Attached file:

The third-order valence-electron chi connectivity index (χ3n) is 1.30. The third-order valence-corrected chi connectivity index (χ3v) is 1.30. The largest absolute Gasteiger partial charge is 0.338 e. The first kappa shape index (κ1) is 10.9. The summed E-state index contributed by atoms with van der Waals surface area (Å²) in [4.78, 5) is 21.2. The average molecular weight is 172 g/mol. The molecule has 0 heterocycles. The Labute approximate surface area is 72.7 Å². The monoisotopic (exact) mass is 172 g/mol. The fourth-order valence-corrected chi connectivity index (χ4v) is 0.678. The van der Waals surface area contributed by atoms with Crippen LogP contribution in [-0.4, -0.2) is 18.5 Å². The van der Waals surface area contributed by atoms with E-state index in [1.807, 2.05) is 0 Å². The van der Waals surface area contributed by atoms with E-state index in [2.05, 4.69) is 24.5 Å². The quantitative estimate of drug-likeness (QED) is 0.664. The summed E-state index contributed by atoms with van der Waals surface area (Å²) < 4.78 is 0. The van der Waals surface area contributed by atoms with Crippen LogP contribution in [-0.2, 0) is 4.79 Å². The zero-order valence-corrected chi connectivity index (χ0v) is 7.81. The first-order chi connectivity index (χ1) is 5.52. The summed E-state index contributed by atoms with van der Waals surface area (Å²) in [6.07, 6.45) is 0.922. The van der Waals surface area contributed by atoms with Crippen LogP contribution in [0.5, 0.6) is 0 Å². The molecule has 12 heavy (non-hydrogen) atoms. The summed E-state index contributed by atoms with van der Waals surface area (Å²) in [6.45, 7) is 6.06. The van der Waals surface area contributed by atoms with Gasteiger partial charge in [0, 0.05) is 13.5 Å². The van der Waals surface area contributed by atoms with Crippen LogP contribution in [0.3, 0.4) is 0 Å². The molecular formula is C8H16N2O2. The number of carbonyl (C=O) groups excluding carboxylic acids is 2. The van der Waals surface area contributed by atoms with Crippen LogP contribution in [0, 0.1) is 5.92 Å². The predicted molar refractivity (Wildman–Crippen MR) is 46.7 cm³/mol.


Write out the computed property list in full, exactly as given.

The third-order valence-electron chi connectivity index (χ3n) is 1.30. The third-order valence-corrected chi connectivity index (χ3v) is 1.30. The largest absolute Gasteiger partial charge is 0.338 e. The first kappa shape index (κ1) is 10.9. The summed E-state index contributed by atoms with van der Waals surface area (Å²) in [4.78, 5) is 21.2. The average molecular weight is 172 g/mol. The molecule has 0 heterocycles. The Labute approximate surface area is 72.7 Å². The monoisotopic (exact) mass is 172 g/mol. The fourth-order valence-corrected chi connectivity index (χ4v) is 0.678. The van der Waals surface area contributed by atoms with Crippen LogP contribution in [-0.4, -0.2) is 18.5 Å². The van der Waals surface area contributed by atoms with E-state index in [1.807, 2.05) is 0 Å². The van der Waals surface area contributed by atoms with E-state index in [2.05, 4.69) is 24.5 Å². The quantitative estimate of drug-likeness (QED) is 0.664. The summed E-state index contributed by atoms with van der Waals surface area (Å²) < 4.78 is 0. The van der Waals surface area contributed by atoms with Crippen LogP contribution in [-0.2, 0) is 4.79 Å². The zero-order valence-corrected chi connectivity index (χ0v) is 7.81. The first-order chi connectivity index (χ1) is 5.52. The summed E-state index contributed by atoms with van der Waals surface area (Å²) in [6.07, 6.45) is 0.922. The van der Waals surface area contributed by atoms with Crippen LogP contribution in [0.5, 0.6) is 0 Å². The molecule has 12 heavy (non-hydrogen) atoms. The summed E-state index contributed by atoms with van der Waals surface area (Å²) in [6.45, 7) is 6.06. The van der Waals surface area contributed by atoms with Gasteiger partial charge in [0, 0.05) is 13.5 Å². The van der Waals surface area contributed by atoms with Crippen LogP contribution in [0.3, 0.4) is 0 Å². The molecular formula is C8H16N2O2. The number of carbonyl (C=O) groups excluding carboxylic acids is 2. The van der Waals surface area contributed by atoms with Crippen LogP contribution in [0, 0.1) is 5.92 Å². The predicted molar refractivity (Wildman–Crippen MR) is 46.7 cm³/mol.